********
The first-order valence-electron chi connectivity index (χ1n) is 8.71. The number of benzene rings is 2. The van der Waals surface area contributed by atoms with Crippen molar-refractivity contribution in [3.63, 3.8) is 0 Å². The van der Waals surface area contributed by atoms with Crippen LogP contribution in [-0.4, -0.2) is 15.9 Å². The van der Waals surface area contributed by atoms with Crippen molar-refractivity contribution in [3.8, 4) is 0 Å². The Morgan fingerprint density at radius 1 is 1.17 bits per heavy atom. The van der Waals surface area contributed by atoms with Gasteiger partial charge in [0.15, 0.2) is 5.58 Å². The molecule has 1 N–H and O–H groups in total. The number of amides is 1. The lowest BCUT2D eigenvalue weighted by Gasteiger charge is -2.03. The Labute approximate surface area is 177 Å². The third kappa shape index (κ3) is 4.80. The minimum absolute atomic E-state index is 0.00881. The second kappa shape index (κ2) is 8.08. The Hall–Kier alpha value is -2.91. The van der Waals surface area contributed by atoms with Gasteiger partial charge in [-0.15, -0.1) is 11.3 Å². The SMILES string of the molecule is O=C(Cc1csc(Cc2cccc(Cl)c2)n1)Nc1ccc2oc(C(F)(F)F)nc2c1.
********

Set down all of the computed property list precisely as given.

The first-order valence-electron chi connectivity index (χ1n) is 8.71. The number of benzene rings is 2. The van der Waals surface area contributed by atoms with Crippen molar-refractivity contribution in [3.63, 3.8) is 0 Å². The van der Waals surface area contributed by atoms with Crippen LogP contribution in [-0.4, -0.2) is 15.9 Å². The van der Waals surface area contributed by atoms with Crippen molar-refractivity contribution in [3.8, 4) is 0 Å². The Morgan fingerprint density at radius 1 is 1.17 bits per heavy atom. The van der Waals surface area contributed by atoms with Gasteiger partial charge in [0.15, 0.2) is 5.58 Å². The molecule has 1 N–H and O–H groups in total. The number of amides is 1. The lowest BCUT2D eigenvalue weighted by Gasteiger charge is -2.03. The Labute approximate surface area is 177 Å². The third kappa shape index (κ3) is 4.80. The minimum absolute atomic E-state index is 0.00881. The second kappa shape index (κ2) is 8.08. The Hall–Kier alpha value is -2.91. The van der Waals surface area contributed by atoms with Gasteiger partial charge in [-0.15, -0.1) is 11.3 Å². The SMILES string of the molecule is O=C(Cc1csc(Cc2cccc(Cl)c2)n1)Nc1ccc2oc(C(F)(F)F)nc2c1.